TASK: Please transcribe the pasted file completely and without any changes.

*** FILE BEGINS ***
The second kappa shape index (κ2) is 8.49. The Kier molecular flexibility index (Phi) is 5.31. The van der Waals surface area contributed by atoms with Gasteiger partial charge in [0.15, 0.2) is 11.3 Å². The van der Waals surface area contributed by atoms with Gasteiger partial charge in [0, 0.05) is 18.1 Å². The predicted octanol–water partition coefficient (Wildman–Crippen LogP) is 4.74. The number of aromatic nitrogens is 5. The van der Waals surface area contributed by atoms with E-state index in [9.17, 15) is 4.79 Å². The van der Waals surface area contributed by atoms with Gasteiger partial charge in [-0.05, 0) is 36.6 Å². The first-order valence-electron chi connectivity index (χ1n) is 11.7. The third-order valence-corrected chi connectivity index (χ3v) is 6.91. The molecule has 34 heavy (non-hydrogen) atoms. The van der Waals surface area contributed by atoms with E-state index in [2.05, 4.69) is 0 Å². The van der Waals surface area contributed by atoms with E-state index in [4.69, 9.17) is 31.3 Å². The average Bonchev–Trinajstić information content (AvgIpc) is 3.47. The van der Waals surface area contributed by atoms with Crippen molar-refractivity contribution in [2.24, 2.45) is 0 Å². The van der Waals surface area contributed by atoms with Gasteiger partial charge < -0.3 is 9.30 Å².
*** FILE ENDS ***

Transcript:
The second kappa shape index (κ2) is 8.49. The Kier molecular flexibility index (Phi) is 5.31. The van der Waals surface area contributed by atoms with Gasteiger partial charge in [0.15, 0.2) is 11.3 Å². The van der Waals surface area contributed by atoms with Gasteiger partial charge in [0, 0.05) is 18.1 Å². The predicted octanol–water partition coefficient (Wildman–Crippen LogP) is 4.74. The number of aromatic nitrogens is 5. The van der Waals surface area contributed by atoms with E-state index in [9.17, 15) is 4.79 Å². The van der Waals surface area contributed by atoms with Gasteiger partial charge in [-0.05, 0) is 36.6 Å². The first-order valence-electron chi connectivity index (χ1n) is 11.7. The third-order valence-corrected chi connectivity index (χ3v) is 6.91. The molecule has 34 heavy (non-hydrogen) atoms. The van der Waals surface area contributed by atoms with E-state index in [2.05, 4.69) is 0 Å². The van der Waals surface area contributed by atoms with E-state index in [4.69, 9.17) is 31.3 Å². The average Bonchev–Trinajstić information content (AvgIpc) is 3.47. The van der Waals surface area contributed by atoms with Crippen molar-refractivity contribution in [2.24, 2.45) is 0 Å². The van der Waals surface area contributed by atoms with Gasteiger partial charge < -0.3 is 9.30 Å².